Saturday, August 15, 2015

CRAIG EDWARD KELSO, Extraordinary Belief

Manchester Hyatt -- my favorite building downtown

Written March of 2011.

It’s as desperate a moment as when the Alicia Nash character, played by Jennifer Connelly in A Beautiful Mind, reaches up to John Nash’s face and pleads, I need to believe … that something extraordinary is possible

Her acting in that scene is so heartfelt, and I couldn’t stop focusing on her left hand holding his right hand to her breast. 

She sells the pain of a partner TRYING to understand the most significant person in her life.

Her love for him kept him alive, ultimately.


I am there in my life at this point. I need to believe in the extraordinary. Not the supernatural. Not the make-believe.

What IS extraordinary in my life are the people close to me. These are strong people. 

You simply HAVE to be an incredibly confident person to be my friend, to be in my life. You have to know your place in the world. You have to have a purposeful view of relationships. You can in NO WAY be swayed by outside forces – legal, societal, or otherwise. Being associated with me in ANY WAY is a liability. People will judge YOU for knowing me, for having anything to do with me. And if you’re the least bit friendly TO me, well, you’re IN for it, bub.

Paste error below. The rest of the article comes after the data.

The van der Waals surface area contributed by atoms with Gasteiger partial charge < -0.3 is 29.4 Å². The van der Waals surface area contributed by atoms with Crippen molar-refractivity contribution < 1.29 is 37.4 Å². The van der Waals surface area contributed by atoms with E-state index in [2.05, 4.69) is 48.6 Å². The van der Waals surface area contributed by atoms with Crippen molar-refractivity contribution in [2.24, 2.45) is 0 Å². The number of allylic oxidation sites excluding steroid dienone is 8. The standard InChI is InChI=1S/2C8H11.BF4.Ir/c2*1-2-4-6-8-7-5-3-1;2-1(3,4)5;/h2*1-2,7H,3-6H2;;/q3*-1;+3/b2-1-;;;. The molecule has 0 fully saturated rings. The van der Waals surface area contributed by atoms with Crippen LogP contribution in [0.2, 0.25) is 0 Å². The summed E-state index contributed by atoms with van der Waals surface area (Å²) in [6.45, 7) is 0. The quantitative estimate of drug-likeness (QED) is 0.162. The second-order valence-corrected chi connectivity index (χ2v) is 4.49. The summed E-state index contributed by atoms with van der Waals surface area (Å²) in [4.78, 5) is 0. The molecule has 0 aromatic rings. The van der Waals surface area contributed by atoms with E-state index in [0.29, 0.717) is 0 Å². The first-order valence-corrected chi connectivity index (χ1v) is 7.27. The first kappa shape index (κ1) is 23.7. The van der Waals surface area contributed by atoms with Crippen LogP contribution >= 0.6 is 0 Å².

This experience has taught me ever so much, and principal among the lessons is the idea of loyalty. A loyal friend is something on the order of an angel. No, I don’t believe in angels. But the idea as an archetype does fit what I mean here. The people who remain around me are angels of a kind, some lesser, some greater, but angels all. They still see SOME good in me, for whatever reason, something of value. And though I pride myself, probably incorrectly, on not caring what ANYONE thinks about me, I have to admit having their friendships, in all the various forms, keeps me grounded.

To those who refuse to leave, who refuse to give up, I cherish your friendship. It is the extraordinary I crave, and I am learning, slowly, to appreciate you as the years go on. Calling me, taking my call, checking up on me, and taking an interest in my general welfare – those aspects of interaction I never considered very important. Until this mess. I now understand.

Crazy how it took the destruction of all I built and loved … to allow me to see the extraordinary.

And I mean it.
Craig Edward Kelso is the author of Anarcho-Capitalism (2014), a primer on the philosophy of peaceful, stateless cooperation. His curriculum vitae include a Bachelor of Arts in Political Science from San Diego State University, and a Post-Baccalaureate secondary education credential in both Social Science and English Language Arts. Kelso taught for nearly a decade in the American public school system, and was voted by colleagues Teacher of the Year, twice in his short tenure, earning numerous accolades from chambers of commerce, mayors, state assembly persons, governors, congresspersons, senators, and even Wal-Mart. Currently he struggles to earn an opportunity to be employed, working as a laborer, dishwasher. He is deliriously happily married to Myra Kelso, living in Southern California with their adorable children. 

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